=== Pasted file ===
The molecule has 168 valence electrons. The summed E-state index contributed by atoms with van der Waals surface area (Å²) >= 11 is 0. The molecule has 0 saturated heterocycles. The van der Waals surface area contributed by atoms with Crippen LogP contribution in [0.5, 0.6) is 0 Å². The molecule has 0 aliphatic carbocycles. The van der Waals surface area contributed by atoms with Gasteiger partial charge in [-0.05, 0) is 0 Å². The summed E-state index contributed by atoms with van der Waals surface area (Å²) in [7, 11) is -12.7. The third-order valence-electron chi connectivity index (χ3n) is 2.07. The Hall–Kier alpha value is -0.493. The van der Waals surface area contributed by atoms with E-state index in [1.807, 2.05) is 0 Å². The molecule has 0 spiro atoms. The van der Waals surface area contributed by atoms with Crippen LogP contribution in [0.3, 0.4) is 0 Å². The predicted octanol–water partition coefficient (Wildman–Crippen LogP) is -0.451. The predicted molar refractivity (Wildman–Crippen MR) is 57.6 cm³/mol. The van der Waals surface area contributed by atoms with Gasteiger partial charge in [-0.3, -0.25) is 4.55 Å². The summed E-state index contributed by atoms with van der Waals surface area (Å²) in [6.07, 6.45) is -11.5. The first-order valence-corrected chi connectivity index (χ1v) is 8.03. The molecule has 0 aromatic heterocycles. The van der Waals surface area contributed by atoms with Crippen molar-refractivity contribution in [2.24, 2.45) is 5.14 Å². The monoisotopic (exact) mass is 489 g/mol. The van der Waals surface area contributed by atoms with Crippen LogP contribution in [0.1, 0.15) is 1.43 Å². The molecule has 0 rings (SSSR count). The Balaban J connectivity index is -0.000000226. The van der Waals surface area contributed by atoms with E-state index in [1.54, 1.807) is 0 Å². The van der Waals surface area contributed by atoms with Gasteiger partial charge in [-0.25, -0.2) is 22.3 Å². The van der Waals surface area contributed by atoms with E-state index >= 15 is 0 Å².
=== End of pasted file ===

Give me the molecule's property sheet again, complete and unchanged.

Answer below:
The molecule has 168 valence electrons. The summed E-state index contributed by atoms with van der Waals surface area (Å²) >= 11 is 0. The molecule has 0 saturated heterocycles. The van der Waals surface area contributed by atoms with Crippen LogP contribution in [0.5, 0.6) is 0 Å². The molecule has 0 aliphatic carbocycles. The van der Waals surface area contributed by atoms with Gasteiger partial charge in [-0.05, 0) is 0 Å². The summed E-state index contributed by atoms with van der Waals surface area (Å²) in [7, 11) is -12.7. The third-order valence-electron chi connectivity index (χ3n) is 2.07. The Hall–Kier alpha value is -0.493. The van der Waals surface area contributed by atoms with E-state index in [1.807, 2.05) is 0 Å². The molecule has 0 spiro atoms. The van der Waals surface area contributed by atoms with Crippen LogP contribution in [0.3, 0.4) is 0 Å². The predicted octanol–water partition coefficient (Wildman–Crippen LogP) is -0.451. The predicted molar refractivity (Wildman–Crippen MR) is 57.6 cm³/mol. The van der Waals surface area contributed by atoms with Gasteiger partial charge in [-0.3, -0.25) is 4.55 Å². The summed E-state index contributed by atoms with van der Waals surface area (Å²) in [6.07, 6.45) is -11.5. The first-order valence-corrected chi connectivity index (χ1v) is 8.03. The molecule has 0 aromatic heterocycles. The van der Waals surface area contributed by atoms with Crippen molar-refractivity contribution in [2.24, 2.45) is 5.14 Å². The monoisotopic (exact) mass is 489 g/mol. The van der Waals surface area contributed by atoms with Crippen LogP contribution in [0.1, 0.15) is 1.43 Å². The molecule has 0 rings (SSSR count). The Balaban J connectivity index is -0.000000226. The van der Waals surface area contributed by atoms with E-state index in [1.54, 1.807) is 0 Å². The van der Waals surface area contributed by atoms with Gasteiger partial charge in [-0.25, -0.2) is 22.3 Å². The van der Waals surface area contributed by atoms with E-state index >= 15 is 0 Å².